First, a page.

I never stop wondering why so many authors take issue with third person, present-tense. I can understand that the claim that writing in present-tense is more demanding, for the reader as well as the author. Should that persuade any author to avoid writing in this way?
The idea that present-tense restricts handling of time may be valid, and so is perhaps the difficulty of creating complex characters. In my opinion, much of this depends on the structure of the narrative.
Is it true that the use of present-tense encourages the author to include trivial events that serve no plot function? I don’t think that this must necessarily happen, but it forces the author to strip down the text to essentials. Personally, I don’t think that is a bad thing.
Is it difficult to create suspense in present-tense? Naturally present-tense narrators don’t know what might happen and that could have an effect. On the other hand, there are authors, who deplore the same thing in first person, past tense, because it is instantly clear to the reader that everything already happened: the narrator is safe and sound. The question remains how we create suspense. I believe that it is possible to do it in both tenses.
In Dr Faustus, Thomas Mann writes: The reader is already used to my anticipations and will not interpret them as muddle-headedness and disregard of literary conventions. The truth is simply that I fix my eye in advance with fear and dread, yes, with horror on certain things which I shall sooner or later have to tell; they stand before me and weigh me down and so I try to distribute their weight by referring to them beforehand.
So much for already lived through disasters. In present-tense there’s a need for other measures. The suspense must spring out at the unwary or it can sidle up to the reader as it overwhelms the character. Here’s an example from The Time traveller’s Wife, by Audrey Niffenegger:
The pain has left but I know it has not gone far, that it is sulking somewhere under the bed and will jump out when I least expect it.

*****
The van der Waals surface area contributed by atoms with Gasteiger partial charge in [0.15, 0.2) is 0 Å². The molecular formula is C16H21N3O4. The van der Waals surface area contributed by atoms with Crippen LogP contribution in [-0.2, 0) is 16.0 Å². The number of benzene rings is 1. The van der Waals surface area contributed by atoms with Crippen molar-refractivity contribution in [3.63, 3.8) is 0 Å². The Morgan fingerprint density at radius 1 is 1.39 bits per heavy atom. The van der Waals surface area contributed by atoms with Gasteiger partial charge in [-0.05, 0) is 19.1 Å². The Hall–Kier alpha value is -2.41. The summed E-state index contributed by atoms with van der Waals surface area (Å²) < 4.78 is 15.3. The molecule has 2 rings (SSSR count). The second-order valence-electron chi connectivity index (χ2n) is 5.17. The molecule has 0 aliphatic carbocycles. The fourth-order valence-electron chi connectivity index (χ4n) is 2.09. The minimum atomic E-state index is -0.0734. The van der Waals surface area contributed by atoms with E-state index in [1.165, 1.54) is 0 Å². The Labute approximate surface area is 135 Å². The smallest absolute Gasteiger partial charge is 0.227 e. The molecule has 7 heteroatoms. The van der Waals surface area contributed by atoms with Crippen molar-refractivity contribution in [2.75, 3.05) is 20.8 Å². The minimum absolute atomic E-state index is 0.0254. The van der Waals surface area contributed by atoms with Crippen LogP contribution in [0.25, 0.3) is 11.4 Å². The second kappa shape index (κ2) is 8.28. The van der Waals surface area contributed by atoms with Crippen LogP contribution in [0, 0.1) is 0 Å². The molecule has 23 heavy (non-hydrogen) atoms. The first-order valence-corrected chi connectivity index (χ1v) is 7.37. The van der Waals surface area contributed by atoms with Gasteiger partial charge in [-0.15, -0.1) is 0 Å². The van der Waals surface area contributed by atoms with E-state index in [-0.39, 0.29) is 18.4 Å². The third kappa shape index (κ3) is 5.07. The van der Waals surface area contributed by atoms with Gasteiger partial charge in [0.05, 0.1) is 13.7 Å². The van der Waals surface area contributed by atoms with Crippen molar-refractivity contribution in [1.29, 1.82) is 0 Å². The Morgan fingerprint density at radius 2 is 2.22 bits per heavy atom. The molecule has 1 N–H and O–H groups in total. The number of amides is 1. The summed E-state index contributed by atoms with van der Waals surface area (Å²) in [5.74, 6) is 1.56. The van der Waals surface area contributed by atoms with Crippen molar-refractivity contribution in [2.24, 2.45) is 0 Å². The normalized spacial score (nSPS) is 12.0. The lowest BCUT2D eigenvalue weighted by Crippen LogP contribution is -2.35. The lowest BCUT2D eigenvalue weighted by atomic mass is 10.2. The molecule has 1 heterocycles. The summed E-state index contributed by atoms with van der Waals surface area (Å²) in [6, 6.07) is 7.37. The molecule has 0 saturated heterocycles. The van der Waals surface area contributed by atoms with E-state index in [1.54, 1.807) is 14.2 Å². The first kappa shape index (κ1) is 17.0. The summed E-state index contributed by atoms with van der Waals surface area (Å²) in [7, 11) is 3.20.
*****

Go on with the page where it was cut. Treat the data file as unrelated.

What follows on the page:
And another from Rabbit Run, by John Updike:
…he is unlike the other customers. They sense it too, and look at him with hard eyes, eyes like little metal studs pinned into the white faces of young men […] In the hush his entrance creates, the excessive courtesy the weary woman behind the counter shows him amplifies his strangeness.
Perhaps the real question is, how to present immediacy in past-tense. If a protagonist is dying and relives his or her life in dreams and nightmares, it isn’t possible to write this in first person, because it suggests that the character survived. It can’t be told in past-tense, because the person is already dead in that scenario. Who’d want to write this kind of story though?
The novel, The Mysterious Flame of Queen Loana by Umberto Eco may spring to mind:
I am traveling through a tunnel with phosphorescent walls. I am rushing toward a distant point that appears as an inviting grey. Is this the death experience? Popular wisdom suggests that those who have it and then come back say just the opposite, that you go through a dark, vertiginous passageway, then emerge in a triumph of blinding light.
At the end of the day, it depends on the author to make his or her writing work. It isn’t a matter of tense, present or past.
© HMH, 2018